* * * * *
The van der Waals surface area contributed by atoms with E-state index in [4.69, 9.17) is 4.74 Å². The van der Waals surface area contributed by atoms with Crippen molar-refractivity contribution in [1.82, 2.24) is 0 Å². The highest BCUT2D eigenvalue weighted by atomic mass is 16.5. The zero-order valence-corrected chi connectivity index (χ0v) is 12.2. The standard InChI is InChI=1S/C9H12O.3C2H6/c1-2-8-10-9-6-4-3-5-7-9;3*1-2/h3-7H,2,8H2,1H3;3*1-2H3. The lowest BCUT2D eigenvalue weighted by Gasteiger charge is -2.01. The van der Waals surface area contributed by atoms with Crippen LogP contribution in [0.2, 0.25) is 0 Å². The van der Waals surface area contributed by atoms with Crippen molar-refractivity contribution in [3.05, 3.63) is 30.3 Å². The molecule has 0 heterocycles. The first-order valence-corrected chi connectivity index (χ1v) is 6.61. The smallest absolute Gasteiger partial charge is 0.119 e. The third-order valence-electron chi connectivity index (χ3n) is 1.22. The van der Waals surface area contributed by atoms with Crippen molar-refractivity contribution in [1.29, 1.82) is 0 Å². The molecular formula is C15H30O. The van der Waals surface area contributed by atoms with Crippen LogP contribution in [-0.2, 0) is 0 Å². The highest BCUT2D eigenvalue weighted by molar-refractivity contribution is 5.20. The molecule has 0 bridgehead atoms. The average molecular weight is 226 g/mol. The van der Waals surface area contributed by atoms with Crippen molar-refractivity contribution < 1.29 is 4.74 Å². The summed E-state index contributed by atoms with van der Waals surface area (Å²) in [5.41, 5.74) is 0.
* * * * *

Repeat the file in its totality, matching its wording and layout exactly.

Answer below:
The van der Waals surface area contributed by atoms with E-state index in [4.69, 9.17) is 4.74 Å². The van der Waals surface area contributed by atoms with Crippen molar-refractivity contribution in [1.82, 2.24) is 0 Å². The highest BCUT2D eigenvalue weighted by atomic mass is 16.5. The zero-order valence-corrected chi connectivity index (χ0v) is 12.2. The standard InChI is InChI=1S/C9H12O.3C2H6/c1-2-8-10-9-6-4-3-5-7-9;3*1-2/h3-7H,2,8H2,1H3;3*1-2H3. The lowest BCUT2D eigenvalue weighted by Gasteiger charge is -2.01. The van der Waals surface area contributed by atoms with Crippen LogP contribution in [0.2, 0.25) is 0 Å². The van der Waals surface area contributed by atoms with Crippen molar-refractivity contribution in [3.05, 3.63) is 30.3 Å². The molecule has 0 heterocycles. The first-order valence-corrected chi connectivity index (χ1v) is 6.61. The smallest absolute Gasteiger partial charge is 0.119 e. The third-order valence-electron chi connectivity index (χ3n) is 1.22. The van der Waals surface area contributed by atoms with Crippen molar-refractivity contribution in [1.29, 1.82) is 0 Å². The molecular formula is C15H30O. The van der Waals surface area contributed by atoms with Crippen LogP contribution in [-0.2, 0) is 0 Å². The highest BCUT2D eigenvalue weighted by molar-refractivity contribution is 5.20. The molecule has 0 bridgehead atoms. The average molecular weight is 226 g/mol. The van der Waals surface area contributed by atoms with Crippen molar-refractivity contribution < 1.29 is 4.74 Å². The summed E-state index contributed by atoms with van der Waals surface area (Å²) in [5.41, 5.74) is 0.